Roberts v. State

Annotate this Case

619 S.W.2d 161 (1981)

Mary Martha ROBERTS, Appellant, v. The STATE of Texas, Appellee.

No. 60339.

Court of Criminal Appeals of Texas, Panel No. 1.

July 22, 1981.

*162 Fred L. Leach, Amarillo, court appointed, for appellant.

Tom A. Curtis, Dist. Atty. and Steve Schiwetz, Asst. Dist. Atty., Amarillo, Robert Huttash, State's Atty., Austin, for the State.



TEAGUE, Judge.

Appellant appeals her conviction for the offense of "Interference with Child Custody." See V.T.C.A. Penal Code, Sec. 25.03. Her punishment was assessed by a jury at two years-probated.

At the time of the alleged offense, V.T. C.A. Penal Code, Sec. 25.03 provided:[1]

(a) A person commits an offense if he takes or retains a child younger than 18 years out of this state when he: (1) knows that his taking or retention violates a temporary or permanent judgment or order of a court disposing of the child's custody; or (2) has not been awarded custody of the child by a court of competent jurisdiction and knows that a suit for divorce, or a civil suit or application for habeas corpus to dispose of the child's custody, has been filed.

The indictment in this cause, in pertinent part, alleges that appellant did "knowingly and intentionally, [on or about the 19th day of August, A.D.1977], retain Tanya Renee Beardsley,[2] a child younger than 18 years out of this state and the defendant knew that the retention of the child violated an order of a court disposing of the custody of said child namely, a judgment from the 47th District Court, Randall County, Texas cause No. 7717 dated July 6, 1967."

The "Practice Commentary" to the statute states in part:

This section adds a new offense to Texas criminal jurisprudence, one designed primarily to deal with the parental kidnapper but formulated broadly enough to cover anyone knowingly interfering with a court's custodial jurisdiction over children.... Section 25.03 prohibits both taking and retaining a child outside the state either in violation of a custody award, Subsection (a)(1) or to defeat the court's jurisdiction in a custody case, Subsection (a)(2). (emphasis added)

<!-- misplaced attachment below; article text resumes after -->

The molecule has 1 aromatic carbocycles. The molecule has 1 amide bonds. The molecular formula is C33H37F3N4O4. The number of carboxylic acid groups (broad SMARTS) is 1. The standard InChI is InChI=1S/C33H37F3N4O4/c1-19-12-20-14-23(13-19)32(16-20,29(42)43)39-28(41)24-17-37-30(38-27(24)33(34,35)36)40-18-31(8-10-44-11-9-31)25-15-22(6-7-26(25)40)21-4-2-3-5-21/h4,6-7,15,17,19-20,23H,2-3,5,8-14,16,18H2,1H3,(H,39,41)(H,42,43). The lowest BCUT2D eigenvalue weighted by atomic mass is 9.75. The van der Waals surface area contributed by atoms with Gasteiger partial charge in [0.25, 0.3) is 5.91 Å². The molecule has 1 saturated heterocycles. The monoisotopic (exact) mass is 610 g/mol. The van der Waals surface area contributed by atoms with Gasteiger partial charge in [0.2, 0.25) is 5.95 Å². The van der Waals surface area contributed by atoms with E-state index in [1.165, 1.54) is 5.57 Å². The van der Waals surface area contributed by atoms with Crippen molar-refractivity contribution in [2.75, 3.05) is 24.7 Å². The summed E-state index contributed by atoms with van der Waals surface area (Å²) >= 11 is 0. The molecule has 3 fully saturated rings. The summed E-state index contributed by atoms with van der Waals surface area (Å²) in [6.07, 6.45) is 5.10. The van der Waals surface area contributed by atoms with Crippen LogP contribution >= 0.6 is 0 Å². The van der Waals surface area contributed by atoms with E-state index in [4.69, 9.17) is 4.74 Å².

A summary of the facts shows the following.

Beardsley was granted a divorce from his then wife, Mary Virginia Cook, on July 6, 1967, in Cause No. 7717 in Randall County. We are not informed, by this record, the style of the cause, nor is same alleged in the indictment. At the time of the divorce, Tanya was living with Beardsley, his grandparents and, on occasion, his mother, the appellant.

The divorce decree or judgment was never offered or introduced into evidence during the trial of this cause. Therefore, we do not know what the terms and conditions of same might show regarding the disposition of the custody of Tanya. By the testimony adduced, we learn that Beardsley was made the "managing conservator" of Tanya and his former wife, Mary Virginia Cook, was made the "possessory conservator." See, however, Presiding Judge Onion's dissenting opinion in DeVary v. State, Tex.Cr. App., 615 S.W.2d 739 (1981).

*163 In 1971, Beardsley remarried and reobtained possession of Tanya by "snatching" her. Tanya lived with him, his then wife, Cecilia, and his other children, until 1977, when he and Cecilia separated. In late March or early April, 1977, the children then moved in with appellant at her Amarillo home. Appellant cared for the children during much of this period of time due to Beardsley's frequent absences while working as a long-haul truck driver. Beardsley gave written permission to appellant to control and care for Tanya and his fourteen year old son, Harold Wayne Beardsley, IV, during his absences. The son subsequently moved to Michigan in early June, 1977 to live with his maternal grandfather.